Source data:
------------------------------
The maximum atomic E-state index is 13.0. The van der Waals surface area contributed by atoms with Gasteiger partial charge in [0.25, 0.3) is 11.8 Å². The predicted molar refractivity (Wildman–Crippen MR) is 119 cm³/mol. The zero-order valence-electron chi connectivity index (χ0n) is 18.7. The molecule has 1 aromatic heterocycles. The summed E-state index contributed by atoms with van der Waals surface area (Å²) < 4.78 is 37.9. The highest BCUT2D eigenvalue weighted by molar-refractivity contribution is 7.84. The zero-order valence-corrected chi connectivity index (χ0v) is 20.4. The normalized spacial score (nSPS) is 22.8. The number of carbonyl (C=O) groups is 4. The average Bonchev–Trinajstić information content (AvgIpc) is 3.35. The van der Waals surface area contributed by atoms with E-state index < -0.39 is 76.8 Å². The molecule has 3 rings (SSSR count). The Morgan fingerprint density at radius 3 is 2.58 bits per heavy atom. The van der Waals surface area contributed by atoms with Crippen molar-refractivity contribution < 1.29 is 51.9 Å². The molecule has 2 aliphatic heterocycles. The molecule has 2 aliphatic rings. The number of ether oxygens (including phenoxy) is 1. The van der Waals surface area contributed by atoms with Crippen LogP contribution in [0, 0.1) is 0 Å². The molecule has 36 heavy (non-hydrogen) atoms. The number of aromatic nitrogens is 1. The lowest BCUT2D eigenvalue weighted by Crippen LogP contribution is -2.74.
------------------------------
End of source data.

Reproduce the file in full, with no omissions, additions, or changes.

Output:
The maximum atomic E-state index is 13.0. The van der Waals surface area contributed by atoms with Gasteiger partial charge in [0.25, 0.3) is 11.8 Å². The predicted molar refractivity (Wildman–Crippen MR) is 119 cm³/mol. The zero-order valence-electron chi connectivity index (χ0n) is 18.7. The molecule has 1 aromatic heterocycles. The summed E-state index contributed by atoms with van der Waals surface area (Å²) < 4.78 is 37.9. The highest BCUT2D eigenvalue weighted by molar-refractivity contribution is 7.84. The zero-order valence-corrected chi connectivity index (χ0v) is 20.4. The normalized spacial score (nSPS) is 22.8. The number of carbonyl (C=O) groups is 4. The average Bonchev–Trinajstić information content (AvgIpc) is 3.35. The van der Waals surface area contributed by atoms with E-state index < -0.39 is 76.8 Å². The molecule has 3 rings (SSSR count). The Morgan fingerprint density at radius 3 is 2.58 bits per heavy atom. The van der Waals surface area contributed by atoms with Crippen molar-refractivity contribution < 1.29 is 51.9 Å². The molecule has 2 aliphatic heterocycles. The molecule has 2 aliphatic rings. The number of ether oxygens (including phenoxy) is 1. The van der Waals surface area contributed by atoms with Crippen LogP contribution in [0, 0.1) is 0 Å². The molecule has 36 heavy (non-hydrogen) atoms. The number of aromatic nitrogens is 1. The lowest BCUT2D eigenvalue weighted by Crippen LogP contribution is -2.74.